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Gaslighting: Psychological Manipulation to the Extreme

By HERWriter
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There are different unofficial terms for psychological attacks and abuse that people may suffer. Gang stalking has already been introduced in one of my earlier articles as a group of people in a community who target an individual with the end goal of breaking that individual down in a covert operation (mainly psychological, causing the person to think he or she is going crazy in some cases). This can be real or possibly a delusion of the individual, especially if that person has schizophrenia.

Gaslighting is another form of psychological abuse, and there are actually more online and text resources than for gang stalking.

For example, Robin Stern’s book, “The Gaslight Effect: How to Spot and Survive the Hidden Manipulation Others Use to Control Your Life” discusses the phenomenon.

The book reads, “The Gaslight Effect results from a relationship between two people: a gaslighter, who needs to be right in order to preserve his own sense of self and his sense of having power in the world.”

The person being gaslighted, or the gaslightee, “allows the gaslighter to define her sense of reality because she idealizes him and seeks his approval.” Although it appears that the gaslighter is generally male and the gaslightee is more often a female, they can be of both genders.

The gaslighting behavior also seems to happen with romantic couples more often than in other types of relationships, according to Stern.

Stern also defines gaslighting in another way in a Huffington Post article: “Gaslighting is the systematic attempt by one person to erode another's reality, by telling them that what they are experiencing isn't so and, the gradual giving up on the part of the other person.”

The most prominent expert on gaslighting appears to be Stern and she wrote about gaslighting in yet another media outlet, Psychology Today. In one of her blogs, she notes how to identify if you have been gaslighted. The first sign is that you are constantly second-guessing yourself.

In an article from http://psychology.suite101.com, the term gaslighting is said to come from the 1944 movie “Gaslight.” The movie was about a husband who tried to make his wife believe she needed to be in a mental institution. The article also mentions that besides romantic relationships, gaslighting can be found in work relationships and parent-child relationships.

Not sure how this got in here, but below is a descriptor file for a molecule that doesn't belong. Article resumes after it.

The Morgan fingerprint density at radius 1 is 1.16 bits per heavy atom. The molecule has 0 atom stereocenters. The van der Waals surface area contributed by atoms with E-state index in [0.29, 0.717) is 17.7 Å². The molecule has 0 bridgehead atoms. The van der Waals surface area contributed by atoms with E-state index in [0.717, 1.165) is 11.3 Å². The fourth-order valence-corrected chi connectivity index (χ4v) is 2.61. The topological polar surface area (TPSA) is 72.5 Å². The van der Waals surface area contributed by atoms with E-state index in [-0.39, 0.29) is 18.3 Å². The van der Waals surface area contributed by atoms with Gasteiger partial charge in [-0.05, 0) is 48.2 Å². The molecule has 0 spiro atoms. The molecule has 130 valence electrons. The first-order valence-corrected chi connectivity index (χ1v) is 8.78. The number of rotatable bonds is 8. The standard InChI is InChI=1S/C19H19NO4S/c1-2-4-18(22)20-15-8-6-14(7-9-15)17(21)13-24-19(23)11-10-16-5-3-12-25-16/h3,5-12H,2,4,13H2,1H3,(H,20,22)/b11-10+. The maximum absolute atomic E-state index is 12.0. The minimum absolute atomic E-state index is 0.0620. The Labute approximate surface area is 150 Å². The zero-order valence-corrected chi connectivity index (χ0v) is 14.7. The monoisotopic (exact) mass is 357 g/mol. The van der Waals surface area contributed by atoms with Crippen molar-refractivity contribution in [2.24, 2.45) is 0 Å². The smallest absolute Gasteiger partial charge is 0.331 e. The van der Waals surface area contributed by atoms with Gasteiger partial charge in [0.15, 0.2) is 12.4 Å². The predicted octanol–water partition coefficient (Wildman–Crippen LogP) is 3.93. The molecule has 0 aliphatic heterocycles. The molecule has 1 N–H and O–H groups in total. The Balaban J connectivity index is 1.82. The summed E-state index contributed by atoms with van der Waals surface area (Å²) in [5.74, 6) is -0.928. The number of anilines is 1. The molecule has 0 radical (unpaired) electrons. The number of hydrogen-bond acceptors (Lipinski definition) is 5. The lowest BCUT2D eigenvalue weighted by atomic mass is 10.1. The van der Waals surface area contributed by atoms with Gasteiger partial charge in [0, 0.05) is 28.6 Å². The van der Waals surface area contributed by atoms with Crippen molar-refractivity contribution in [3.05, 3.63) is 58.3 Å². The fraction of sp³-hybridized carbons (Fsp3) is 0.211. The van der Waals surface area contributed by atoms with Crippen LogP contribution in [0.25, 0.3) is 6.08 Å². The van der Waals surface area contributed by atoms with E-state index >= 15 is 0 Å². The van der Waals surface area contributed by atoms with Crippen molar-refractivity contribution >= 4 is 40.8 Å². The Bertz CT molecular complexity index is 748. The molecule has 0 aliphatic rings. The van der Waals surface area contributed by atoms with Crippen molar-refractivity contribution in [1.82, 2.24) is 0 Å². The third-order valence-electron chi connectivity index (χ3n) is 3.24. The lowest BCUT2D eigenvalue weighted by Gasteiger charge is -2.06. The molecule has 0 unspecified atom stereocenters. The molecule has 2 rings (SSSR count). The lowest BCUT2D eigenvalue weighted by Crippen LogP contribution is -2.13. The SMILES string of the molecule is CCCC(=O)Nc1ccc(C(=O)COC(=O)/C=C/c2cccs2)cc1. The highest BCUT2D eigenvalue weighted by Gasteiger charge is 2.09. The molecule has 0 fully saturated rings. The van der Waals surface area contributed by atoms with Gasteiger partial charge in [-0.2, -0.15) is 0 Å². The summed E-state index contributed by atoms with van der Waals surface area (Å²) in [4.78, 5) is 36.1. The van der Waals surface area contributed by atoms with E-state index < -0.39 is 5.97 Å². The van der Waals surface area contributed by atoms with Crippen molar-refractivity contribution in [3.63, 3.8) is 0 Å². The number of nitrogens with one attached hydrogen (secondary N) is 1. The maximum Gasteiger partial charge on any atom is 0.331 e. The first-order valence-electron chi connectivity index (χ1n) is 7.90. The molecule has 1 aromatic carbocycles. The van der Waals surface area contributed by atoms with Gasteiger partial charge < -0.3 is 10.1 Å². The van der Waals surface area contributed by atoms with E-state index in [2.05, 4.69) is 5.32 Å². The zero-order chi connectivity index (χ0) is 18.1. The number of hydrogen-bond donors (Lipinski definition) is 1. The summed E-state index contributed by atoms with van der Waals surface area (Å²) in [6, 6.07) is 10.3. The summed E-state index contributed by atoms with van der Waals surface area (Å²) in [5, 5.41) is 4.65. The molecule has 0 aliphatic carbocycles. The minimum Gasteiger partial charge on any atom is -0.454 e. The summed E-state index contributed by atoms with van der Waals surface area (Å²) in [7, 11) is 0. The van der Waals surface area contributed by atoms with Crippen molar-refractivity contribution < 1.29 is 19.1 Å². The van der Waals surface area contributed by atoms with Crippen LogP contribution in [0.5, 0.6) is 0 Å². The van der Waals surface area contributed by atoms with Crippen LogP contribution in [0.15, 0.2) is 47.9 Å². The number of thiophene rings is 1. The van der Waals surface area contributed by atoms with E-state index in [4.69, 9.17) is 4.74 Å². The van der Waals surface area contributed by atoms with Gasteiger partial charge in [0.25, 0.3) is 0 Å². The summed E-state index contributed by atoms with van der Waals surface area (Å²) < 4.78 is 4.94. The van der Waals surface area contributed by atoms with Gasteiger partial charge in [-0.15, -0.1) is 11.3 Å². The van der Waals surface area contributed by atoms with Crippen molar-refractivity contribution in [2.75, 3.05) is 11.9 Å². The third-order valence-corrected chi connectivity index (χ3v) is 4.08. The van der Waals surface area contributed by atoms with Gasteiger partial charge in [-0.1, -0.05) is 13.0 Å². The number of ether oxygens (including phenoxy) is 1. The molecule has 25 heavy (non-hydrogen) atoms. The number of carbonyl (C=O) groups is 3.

Some simpler forms of gaslighting that the article mentions and I have personally witnessed include “convinc[ing] you that you have shortcomings that you really don't have,” “exaggerat[ing] your shortcomings in an attempt to damage your self-confidence” and “get[ting] angry because you don't believe their lies and try[ing] to shame you for not trusting them.”

Gaslighters can also move items and furniture around to confuse the victim and allow for more control. These perpetrators might have antisocial personality disorder and sadistic personality disorder, according to the article.

It seems that knowing about gaslighting can help awareness and even prevent it happening in the future. If you notice your significant other or even friend causing you to doubt yourself constantly and trying to make you think something’s wrong with you in many ways, there is probably something wrong with your relationship.

People who are constantly trying to make you appear wrong and cause you to suffer are probably not worth the effort. This is not to say that in certain cases you may not be wrong — no one is perfect. And everyone doubts themselves at some points in life.

However, if you find this to be a common occurrence, and it appears to be caused by another person on closer examination (and not solely yourself), this might be worth looking into (and it could be linked to gaslighting). Stern suggests in her post to look at the stages of gaslighting: disbelief, defense and depression. Hopefully, with awareness, people will never get to the last stage and realize that their relationship is not all that it should be, if indeed there is gaslighting present.

Don’t always assume there are going to be psychological attacks happening to you, but also be aware of the possibility. Don’t let people manipulate you, and trust your own judgment and decisions (at least in most cases). Don’t let someone else change your perception of who you are and stay true to yourself and who you want to be.


Add a Comment10 Comments

EmpowHER Guest

I have been going through this with my husband. I really started to doubt my self. Until one day I realized, it's not me that's got a problem it's my husband. I would not find my favorite earrings, I would ask my husband do you know where they could be , he always said to me you are always misplacing things, how would I know where they are? ( I'm a very organized person and have a designated place for everything) so my earrings should have been in my jewelry box. Two days later I would find them in my jewelry box.i asked him if he put them there, answer always the same: No! Same thing with my clothes, my favorite pants, blouses, are missing, not hanging in my closet, couple days later, there they are hanging on hangers in my closet. Asked him again, same question, the answer is always No I did not touch anything. Same thing with credit cards, etc. He gives me the silent treatment, will retreat to his computer room and leave me in the family room watching tv by myself, he will pass me in the hallway and not even speak to me, I will ask him a question and a lot of times won't answer me. I really want to leave, but he has all the financial control